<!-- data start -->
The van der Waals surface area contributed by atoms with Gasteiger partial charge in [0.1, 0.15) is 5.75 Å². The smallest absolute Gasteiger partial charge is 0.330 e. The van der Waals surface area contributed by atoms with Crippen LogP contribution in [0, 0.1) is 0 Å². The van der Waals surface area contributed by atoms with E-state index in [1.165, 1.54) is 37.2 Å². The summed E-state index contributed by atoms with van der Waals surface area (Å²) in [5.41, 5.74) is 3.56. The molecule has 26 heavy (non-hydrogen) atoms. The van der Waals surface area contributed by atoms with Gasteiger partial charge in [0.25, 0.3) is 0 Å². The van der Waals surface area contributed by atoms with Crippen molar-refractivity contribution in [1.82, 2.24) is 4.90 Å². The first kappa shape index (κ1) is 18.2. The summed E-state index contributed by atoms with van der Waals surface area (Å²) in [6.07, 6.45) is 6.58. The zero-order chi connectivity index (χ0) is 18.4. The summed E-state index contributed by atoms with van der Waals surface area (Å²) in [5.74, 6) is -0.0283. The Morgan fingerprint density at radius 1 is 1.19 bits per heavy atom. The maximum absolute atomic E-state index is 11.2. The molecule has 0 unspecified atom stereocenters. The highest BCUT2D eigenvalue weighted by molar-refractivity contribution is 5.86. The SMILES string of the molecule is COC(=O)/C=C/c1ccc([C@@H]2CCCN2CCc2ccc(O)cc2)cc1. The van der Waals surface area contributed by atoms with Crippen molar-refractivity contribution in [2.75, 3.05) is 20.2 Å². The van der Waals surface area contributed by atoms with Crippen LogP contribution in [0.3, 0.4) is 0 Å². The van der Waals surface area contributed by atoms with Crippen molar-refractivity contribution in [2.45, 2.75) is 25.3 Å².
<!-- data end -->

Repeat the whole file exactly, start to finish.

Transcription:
The van der Waals surface area contributed by atoms with Gasteiger partial charge in [0.1, 0.15) is 5.75 Å². The smallest absolute Gasteiger partial charge is 0.330 e. The van der Waals surface area contributed by atoms with Crippen LogP contribution in [0, 0.1) is 0 Å². The van der Waals surface area contributed by atoms with E-state index in [1.165, 1.54) is 37.2 Å². The summed E-state index contributed by atoms with van der Waals surface area (Å²) in [5.41, 5.74) is 3.56. The molecule has 26 heavy (non-hydrogen) atoms. The van der Waals surface area contributed by atoms with Gasteiger partial charge in [0.25, 0.3) is 0 Å². The van der Waals surface area contributed by atoms with Crippen molar-refractivity contribution in [1.82, 2.24) is 4.90 Å². The first kappa shape index (κ1) is 18.2. The summed E-state index contributed by atoms with van der Waals surface area (Å²) in [6.07, 6.45) is 6.58. The zero-order chi connectivity index (χ0) is 18.4. The summed E-state index contributed by atoms with van der Waals surface area (Å²) in [5.74, 6) is -0.0283. The Morgan fingerprint density at radius 1 is 1.19 bits per heavy atom. The maximum absolute atomic E-state index is 11.2. The molecule has 0 unspecified atom stereocenters. The highest BCUT2D eigenvalue weighted by molar-refractivity contribution is 5.86. The SMILES string of the molecule is COC(=O)/C=C/c1ccc([C@@H]2CCCN2CCc2ccc(O)cc2)cc1. The van der Waals surface area contributed by atoms with Crippen molar-refractivity contribution in [2.75, 3.05) is 20.2 Å². The van der Waals surface area contributed by atoms with Crippen LogP contribution in [0.3, 0.4) is 0 Å². The van der Waals surface area contributed by atoms with Crippen molar-refractivity contribution in [2.45, 2.75) is 25.3 Å².